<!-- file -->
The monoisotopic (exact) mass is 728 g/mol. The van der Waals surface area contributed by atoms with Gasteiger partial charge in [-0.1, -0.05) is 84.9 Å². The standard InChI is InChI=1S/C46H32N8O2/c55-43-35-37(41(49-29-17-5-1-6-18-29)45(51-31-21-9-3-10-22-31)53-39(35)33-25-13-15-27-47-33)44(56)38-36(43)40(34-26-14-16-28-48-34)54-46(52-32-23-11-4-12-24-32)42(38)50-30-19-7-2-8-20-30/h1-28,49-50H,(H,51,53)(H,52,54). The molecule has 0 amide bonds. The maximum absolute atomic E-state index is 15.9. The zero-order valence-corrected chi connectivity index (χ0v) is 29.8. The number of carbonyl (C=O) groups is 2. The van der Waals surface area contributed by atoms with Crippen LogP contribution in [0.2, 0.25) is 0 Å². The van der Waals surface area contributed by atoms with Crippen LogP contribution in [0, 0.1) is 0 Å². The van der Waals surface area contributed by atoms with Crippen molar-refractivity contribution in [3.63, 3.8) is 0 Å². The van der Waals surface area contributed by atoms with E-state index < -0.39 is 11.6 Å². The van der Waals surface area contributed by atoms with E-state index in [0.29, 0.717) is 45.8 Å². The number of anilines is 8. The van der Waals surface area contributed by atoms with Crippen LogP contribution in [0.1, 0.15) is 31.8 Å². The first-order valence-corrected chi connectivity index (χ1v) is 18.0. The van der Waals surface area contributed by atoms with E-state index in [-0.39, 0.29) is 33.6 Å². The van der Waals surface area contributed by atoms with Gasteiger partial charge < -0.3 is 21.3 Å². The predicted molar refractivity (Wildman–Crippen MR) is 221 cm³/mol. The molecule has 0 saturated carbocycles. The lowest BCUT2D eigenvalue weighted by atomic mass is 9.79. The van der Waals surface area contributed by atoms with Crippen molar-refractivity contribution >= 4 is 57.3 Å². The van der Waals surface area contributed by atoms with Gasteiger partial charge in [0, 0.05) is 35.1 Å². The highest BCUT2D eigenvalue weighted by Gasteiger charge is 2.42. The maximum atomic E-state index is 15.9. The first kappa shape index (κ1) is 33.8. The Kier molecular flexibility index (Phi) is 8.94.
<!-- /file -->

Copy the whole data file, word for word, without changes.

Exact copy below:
The monoisotopic (exact) mass is 728 g/mol. The van der Waals surface area contributed by atoms with Gasteiger partial charge in [-0.1, -0.05) is 84.9 Å². The standard InChI is InChI=1S/C46H32N8O2/c55-43-35-37(41(49-29-17-5-1-6-18-29)45(51-31-21-9-3-10-22-31)53-39(35)33-25-13-15-27-47-33)44(56)38-36(43)40(34-26-14-16-28-48-34)54-46(52-32-23-11-4-12-24-32)42(38)50-30-19-7-2-8-20-30/h1-28,49-50H,(H,51,53)(H,52,54). The molecule has 0 amide bonds. The maximum absolute atomic E-state index is 15.9. The zero-order valence-corrected chi connectivity index (χ0v) is 29.8. The number of carbonyl (C=O) groups is 2. The van der Waals surface area contributed by atoms with Crippen LogP contribution in [0.2, 0.25) is 0 Å². The van der Waals surface area contributed by atoms with Crippen LogP contribution in [0, 0.1) is 0 Å². The van der Waals surface area contributed by atoms with Crippen molar-refractivity contribution in [3.63, 3.8) is 0 Å². The van der Waals surface area contributed by atoms with E-state index < -0.39 is 11.6 Å². The van der Waals surface area contributed by atoms with E-state index in [0.29, 0.717) is 45.8 Å². The number of anilines is 8. The van der Waals surface area contributed by atoms with Crippen LogP contribution in [0.1, 0.15) is 31.8 Å². The first-order valence-corrected chi connectivity index (χ1v) is 18.0. The van der Waals surface area contributed by atoms with E-state index in [-0.39, 0.29) is 33.6 Å². The van der Waals surface area contributed by atoms with Gasteiger partial charge < -0.3 is 21.3 Å². The predicted molar refractivity (Wildman–Crippen MR) is 221 cm³/mol. The molecule has 0 saturated carbocycles. The lowest BCUT2D eigenvalue weighted by atomic mass is 9.79. The van der Waals surface area contributed by atoms with Crippen molar-refractivity contribution >= 4 is 57.3 Å². The van der Waals surface area contributed by atoms with Gasteiger partial charge in [0, 0.05) is 35.1 Å². The highest BCUT2D eigenvalue weighted by Gasteiger charge is 2.42. The maximum atomic E-state index is 15.9. The first kappa shape index (κ1) is 33.8. The Kier molecular flexibility index (Phi) is 8.94.